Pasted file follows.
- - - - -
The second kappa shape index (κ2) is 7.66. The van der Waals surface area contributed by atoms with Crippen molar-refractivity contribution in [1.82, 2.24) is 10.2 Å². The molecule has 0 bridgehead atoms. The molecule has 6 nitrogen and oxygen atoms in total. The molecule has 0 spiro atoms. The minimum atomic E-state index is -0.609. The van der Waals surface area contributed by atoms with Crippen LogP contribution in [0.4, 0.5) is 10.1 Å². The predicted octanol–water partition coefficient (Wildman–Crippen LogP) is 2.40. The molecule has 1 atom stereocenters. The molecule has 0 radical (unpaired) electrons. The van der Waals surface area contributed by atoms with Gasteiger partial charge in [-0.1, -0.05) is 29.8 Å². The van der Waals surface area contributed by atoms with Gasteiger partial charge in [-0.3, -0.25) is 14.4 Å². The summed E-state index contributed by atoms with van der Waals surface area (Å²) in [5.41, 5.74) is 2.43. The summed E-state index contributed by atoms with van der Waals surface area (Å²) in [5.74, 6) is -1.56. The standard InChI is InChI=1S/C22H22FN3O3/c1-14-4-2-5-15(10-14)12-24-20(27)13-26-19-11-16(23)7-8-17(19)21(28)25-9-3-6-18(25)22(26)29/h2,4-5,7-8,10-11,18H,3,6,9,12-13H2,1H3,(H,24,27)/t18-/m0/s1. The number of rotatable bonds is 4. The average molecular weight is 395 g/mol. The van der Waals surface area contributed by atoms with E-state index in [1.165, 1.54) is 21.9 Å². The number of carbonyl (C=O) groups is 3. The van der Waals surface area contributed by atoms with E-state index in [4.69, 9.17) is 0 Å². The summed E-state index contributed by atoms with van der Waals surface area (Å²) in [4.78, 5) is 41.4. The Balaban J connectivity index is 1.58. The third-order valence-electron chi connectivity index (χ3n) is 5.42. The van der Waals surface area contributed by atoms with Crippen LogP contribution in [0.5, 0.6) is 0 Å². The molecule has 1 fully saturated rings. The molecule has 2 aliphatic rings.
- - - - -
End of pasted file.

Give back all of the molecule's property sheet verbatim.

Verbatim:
The second kappa shape index (κ2) is 7.66. The van der Waals surface area contributed by atoms with Crippen molar-refractivity contribution in [1.82, 2.24) is 10.2 Å². The molecule has 0 bridgehead atoms. The molecule has 6 nitrogen and oxygen atoms in total. The molecule has 0 spiro atoms. The minimum atomic E-state index is -0.609. The van der Waals surface area contributed by atoms with Crippen LogP contribution in [0.4, 0.5) is 10.1 Å². The predicted octanol–water partition coefficient (Wildman–Crippen LogP) is 2.40. The molecule has 1 atom stereocenters. The molecule has 0 radical (unpaired) electrons. The van der Waals surface area contributed by atoms with Gasteiger partial charge in [-0.1, -0.05) is 29.8 Å². The van der Waals surface area contributed by atoms with Gasteiger partial charge in [-0.3, -0.25) is 14.4 Å². The summed E-state index contributed by atoms with van der Waals surface area (Å²) in [5.41, 5.74) is 2.43. The summed E-state index contributed by atoms with van der Waals surface area (Å²) in [5.74, 6) is -1.56. The standard InChI is InChI=1S/C22H22FN3O3/c1-14-4-2-5-15(10-14)12-24-20(27)13-26-19-11-16(23)7-8-17(19)21(28)25-9-3-6-18(25)22(26)29/h2,4-5,7-8,10-11,18H,3,6,9,12-13H2,1H3,(H,24,27)/t18-/m0/s1. The number of rotatable bonds is 4. The average molecular weight is 395 g/mol. The van der Waals surface area contributed by atoms with E-state index in [1.165, 1.54) is 21.9 Å². The number of carbonyl (C=O) groups is 3. The van der Waals surface area contributed by atoms with E-state index in [4.69, 9.17) is 0 Å². The summed E-state index contributed by atoms with van der Waals surface area (Å²) in [4.78, 5) is 41.4. The Balaban J connectivity index is 1.58. The third-order valence-electron chi connectivity index (χ3n) is 5.42. The van der Waals surface area contributed by atoms with Crippen LogP contribution in [0.5, 0.6) is 0 Å². The molecule has 1 fully saturated rings. The molecule has 2 aliphatic rings.